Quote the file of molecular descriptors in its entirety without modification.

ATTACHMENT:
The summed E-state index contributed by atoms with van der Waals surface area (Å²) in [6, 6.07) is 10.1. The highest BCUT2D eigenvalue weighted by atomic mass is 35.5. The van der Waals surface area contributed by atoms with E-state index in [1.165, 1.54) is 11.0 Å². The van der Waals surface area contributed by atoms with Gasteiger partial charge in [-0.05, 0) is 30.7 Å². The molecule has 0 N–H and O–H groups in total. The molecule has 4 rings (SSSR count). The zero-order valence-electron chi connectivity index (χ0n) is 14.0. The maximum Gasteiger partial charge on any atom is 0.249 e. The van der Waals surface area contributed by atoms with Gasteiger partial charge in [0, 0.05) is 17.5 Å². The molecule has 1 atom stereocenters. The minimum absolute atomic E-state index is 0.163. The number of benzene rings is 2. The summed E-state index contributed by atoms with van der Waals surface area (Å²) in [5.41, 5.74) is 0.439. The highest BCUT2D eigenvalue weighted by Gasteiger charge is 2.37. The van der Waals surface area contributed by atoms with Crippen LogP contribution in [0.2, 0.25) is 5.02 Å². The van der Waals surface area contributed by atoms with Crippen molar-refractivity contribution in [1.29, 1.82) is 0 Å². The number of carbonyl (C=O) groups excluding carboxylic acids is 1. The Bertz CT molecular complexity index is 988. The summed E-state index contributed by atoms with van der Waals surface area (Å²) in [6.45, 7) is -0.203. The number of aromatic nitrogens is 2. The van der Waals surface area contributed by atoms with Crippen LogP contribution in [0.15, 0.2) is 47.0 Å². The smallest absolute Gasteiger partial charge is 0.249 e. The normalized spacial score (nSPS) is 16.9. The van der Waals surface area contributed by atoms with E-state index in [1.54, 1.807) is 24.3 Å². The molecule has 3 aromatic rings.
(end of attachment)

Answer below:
The summed E-state index contributed by atoms with van der Waals surface area (Å²) in [6, 6.07) is 10.1. The highest BCUT2D eigenvalue weighted by atomic mass is 35.5. The van der Waals surface area contributed by atoms with E-state index in [1.165, 1.54) is 11.0 Å². The van der Waals surface area contributed by atoms with Gasteiger partial charge in [-0.05, 0) is 30.7 Å². The molecule has 0 N–H and O–H groups in total. The molecule has 4 rings (SSSR count). The zero-order valence-electron chi connectivity index (χ0n) is 14.0. The maximum Gasteiger partial charge on any atom is 0.249 e. The van der Waals surface area contributed by atoms with Gasteiger partial charge in [0, 0.05) is 17.5 Å². The molecule has 1 atom stereocenters. The minimum absolute atomic E-state index is 0.163. The number of benzene rings is 2. The summed E-state index contributed by atoms with van der Waals surface area (Å²) in [5.41, 5.74) is 0.439. The highest BCUT2D eigenvalue weighted by Gasteiger charge is 2.37. The van der Waals surface area contributed by atoms with Crippen LogP contribution in [0.2, 0.25) is 5.02 Å². The van der Waals surface area contributed by atoms with Crippen molar-refractivity contribution in [1.29, 1.82) is 0 Å². The number of carbonyl (C=O) groups excluding carboxylic acids is 1. The Bertz CT molecular complexity index is 988. The summed E-state index contributed by atoms with van der Waals surface area (Å²) in [6.45, 7) is -0.203. The number of aromatic nitrogens is 2. The van der Waals surface area contributed by atoms with Crippen LogP contribution in [0.15, 0.2) is 47.0 Å². The smallest absolute Gasteiger partial charge is 0.249 e. The normalized spacial score (nSPS) is 16.9. The van der Waals surface area contributed by atoms with E-state index in [1.54, 1.807) is 24.3 Å². The molecule has 3 aromatic rings.